Russell Moore at George Soros funded National Immigration Forum event with former Obama Faith Outreach leader.

Southern Baptist Ethics & Religious Liberty chief discusses immigration and polarization during NIF panel.

The Southern Baptist Convention’s Ethics and Religious Liberty Commission (ERLC) is gearing up for the 2020 Election with a continued focus on immigration reform. Highlighting the ERLC’s commitment to this issue is its connection with the Evangelical Immigration Table (EIT) and the National Immigration Forum (NIF). These groups are George Soros and big business funded tools to shape US immigration policy.

As we reported earlier, the National Immigration Forum is well-known for its connection to liberal icon Soros. Also, “The National Immigration Forum (NIF) was founded by far-left attorney Dale Frederick ‘Rick’ Swartz of the Lawyers Committee for Civil Rights, who opposed tracking and deporting visa overstayers and opposed sanctions against companies that violated immigration laws,” according to Michelle Malkin’s new book Open Borders Inc.: Who’s Funding America’s Destruction?.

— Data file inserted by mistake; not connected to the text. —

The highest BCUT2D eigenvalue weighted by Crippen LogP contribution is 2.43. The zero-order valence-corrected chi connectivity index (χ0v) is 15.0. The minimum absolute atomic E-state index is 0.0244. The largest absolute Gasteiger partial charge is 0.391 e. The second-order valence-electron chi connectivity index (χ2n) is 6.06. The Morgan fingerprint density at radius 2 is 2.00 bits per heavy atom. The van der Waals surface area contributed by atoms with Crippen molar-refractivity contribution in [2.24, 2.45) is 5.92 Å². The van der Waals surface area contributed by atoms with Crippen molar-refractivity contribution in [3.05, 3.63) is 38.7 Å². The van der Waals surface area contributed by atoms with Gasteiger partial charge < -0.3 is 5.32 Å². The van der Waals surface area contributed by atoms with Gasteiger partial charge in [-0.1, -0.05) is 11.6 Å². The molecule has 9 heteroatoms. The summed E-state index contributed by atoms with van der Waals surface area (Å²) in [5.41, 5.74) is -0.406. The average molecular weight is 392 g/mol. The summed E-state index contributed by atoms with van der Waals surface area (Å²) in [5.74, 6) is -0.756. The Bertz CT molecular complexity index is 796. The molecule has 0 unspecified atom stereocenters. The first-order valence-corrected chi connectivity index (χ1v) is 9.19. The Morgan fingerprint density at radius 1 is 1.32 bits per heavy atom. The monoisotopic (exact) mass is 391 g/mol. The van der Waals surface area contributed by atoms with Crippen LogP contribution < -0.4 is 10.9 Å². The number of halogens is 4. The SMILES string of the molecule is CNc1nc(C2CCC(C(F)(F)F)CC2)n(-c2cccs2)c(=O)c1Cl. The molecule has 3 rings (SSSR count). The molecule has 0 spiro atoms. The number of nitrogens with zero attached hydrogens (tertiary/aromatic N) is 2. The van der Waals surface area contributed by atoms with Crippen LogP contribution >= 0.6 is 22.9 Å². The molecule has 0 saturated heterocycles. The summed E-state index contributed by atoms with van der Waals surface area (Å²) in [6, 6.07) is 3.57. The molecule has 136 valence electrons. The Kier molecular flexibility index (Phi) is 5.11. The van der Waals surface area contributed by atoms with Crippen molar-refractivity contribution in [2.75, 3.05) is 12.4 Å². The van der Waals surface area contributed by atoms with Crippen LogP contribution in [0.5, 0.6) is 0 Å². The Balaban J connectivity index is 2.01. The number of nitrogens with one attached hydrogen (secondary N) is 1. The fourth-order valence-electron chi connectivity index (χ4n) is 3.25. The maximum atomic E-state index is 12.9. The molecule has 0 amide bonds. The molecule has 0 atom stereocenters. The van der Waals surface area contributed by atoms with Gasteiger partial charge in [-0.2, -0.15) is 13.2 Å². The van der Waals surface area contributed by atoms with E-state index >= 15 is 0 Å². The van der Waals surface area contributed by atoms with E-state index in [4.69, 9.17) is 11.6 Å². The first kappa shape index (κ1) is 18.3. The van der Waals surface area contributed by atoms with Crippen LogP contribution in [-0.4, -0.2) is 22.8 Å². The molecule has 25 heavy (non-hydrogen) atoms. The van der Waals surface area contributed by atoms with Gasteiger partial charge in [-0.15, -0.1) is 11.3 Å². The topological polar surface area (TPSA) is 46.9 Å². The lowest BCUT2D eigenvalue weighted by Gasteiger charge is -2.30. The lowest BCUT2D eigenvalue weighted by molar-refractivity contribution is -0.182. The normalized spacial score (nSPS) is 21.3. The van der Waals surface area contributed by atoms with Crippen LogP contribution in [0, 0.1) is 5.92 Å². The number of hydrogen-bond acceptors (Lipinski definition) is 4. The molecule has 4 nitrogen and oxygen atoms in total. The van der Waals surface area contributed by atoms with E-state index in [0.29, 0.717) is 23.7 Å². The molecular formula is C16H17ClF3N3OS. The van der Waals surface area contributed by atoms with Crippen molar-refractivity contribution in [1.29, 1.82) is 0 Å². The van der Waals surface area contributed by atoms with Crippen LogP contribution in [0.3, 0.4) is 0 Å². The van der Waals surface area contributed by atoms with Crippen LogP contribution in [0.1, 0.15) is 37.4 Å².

Moore joined a panel moderated by former President Barack Obama’s faith outreach advisor Michael Wear. Wear has been platformed by The Gospel Coalition and is Chief Strategist for the AndCampaign. Also on the panel was Cherie Harder of The Trinity Forum. The panel examined the perils of polarization to the Republic especially in the area of immigration reform. Tom Littleton first reported on the link between Obama’s campaign worker and evangelicalism on radio and on his website.